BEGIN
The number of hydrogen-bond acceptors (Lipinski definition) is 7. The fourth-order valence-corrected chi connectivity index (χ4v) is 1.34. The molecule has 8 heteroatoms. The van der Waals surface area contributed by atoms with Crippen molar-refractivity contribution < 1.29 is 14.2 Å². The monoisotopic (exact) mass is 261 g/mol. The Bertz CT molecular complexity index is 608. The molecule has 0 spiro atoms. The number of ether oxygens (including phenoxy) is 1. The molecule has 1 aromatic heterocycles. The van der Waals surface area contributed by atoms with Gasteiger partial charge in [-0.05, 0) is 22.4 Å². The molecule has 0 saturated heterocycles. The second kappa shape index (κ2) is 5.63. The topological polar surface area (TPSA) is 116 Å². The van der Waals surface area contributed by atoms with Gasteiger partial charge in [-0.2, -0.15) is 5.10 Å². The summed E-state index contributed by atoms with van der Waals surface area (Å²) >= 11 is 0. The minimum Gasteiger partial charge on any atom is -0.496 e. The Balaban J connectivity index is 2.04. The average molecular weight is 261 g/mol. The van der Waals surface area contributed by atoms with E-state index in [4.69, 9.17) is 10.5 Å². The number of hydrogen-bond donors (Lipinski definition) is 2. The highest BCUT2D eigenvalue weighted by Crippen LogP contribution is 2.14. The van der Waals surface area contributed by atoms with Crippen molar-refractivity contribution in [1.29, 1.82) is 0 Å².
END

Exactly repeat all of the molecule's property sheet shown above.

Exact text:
The number of hydrogen-bond acceptors (Lipinski definition) is 7. The fourth-order valence-corrected chi connectivity index (χ4v) is 1.34. The molecule has 8 heteroatoms. The van der Waals surface area contributed by atoms with Crippen molar-refractivity contribution < 1.29 is 14.2 Å². The monoisotopic (exact) mass is 261 g/mol. The Bertz CT molecular complexity index is 608. The molecule has 0 spiro atoms. The number of ether oxygens (including phenoxy) is 1. The molecule has 1 aromatic heterocycles. The van der Waals surface area contributed by atoms with Gasteiger partial charge in [-0.05, 0) is 22.4 Å². The molecule has 0 saturated heterocycles. The second kappa shape index (κ2) is 5.63. The topological polar surface area (TPSA) is 116 Å². The van der Waals surface area contributed by atoms with Gasteiger partial charge in [-0.2, -0.15) is 5.10 Å². The summed E-state index contributed by atoms with van der Waals surface area (Å²) >= 11 is 0. The minimum Gasteiger partial charge on any atom is -0.496 e. The Balaban J connectivity index is 2.04. The average molecular weight is 261 g/mol. The van der Waals surface area contributed by atoms with E-state index in [4.69, 9.17) is 10.5 Å². The number of hydrogen-bond donors (Lipinski definition) is 2. The highest BCUT2D eigenvalue weighted by Crippen LogP contribution is 2.14. The van der Waals surface area contributed by atoms with Crippen molar-refractivity contribution in [1.29, 1.82) is 0 Å².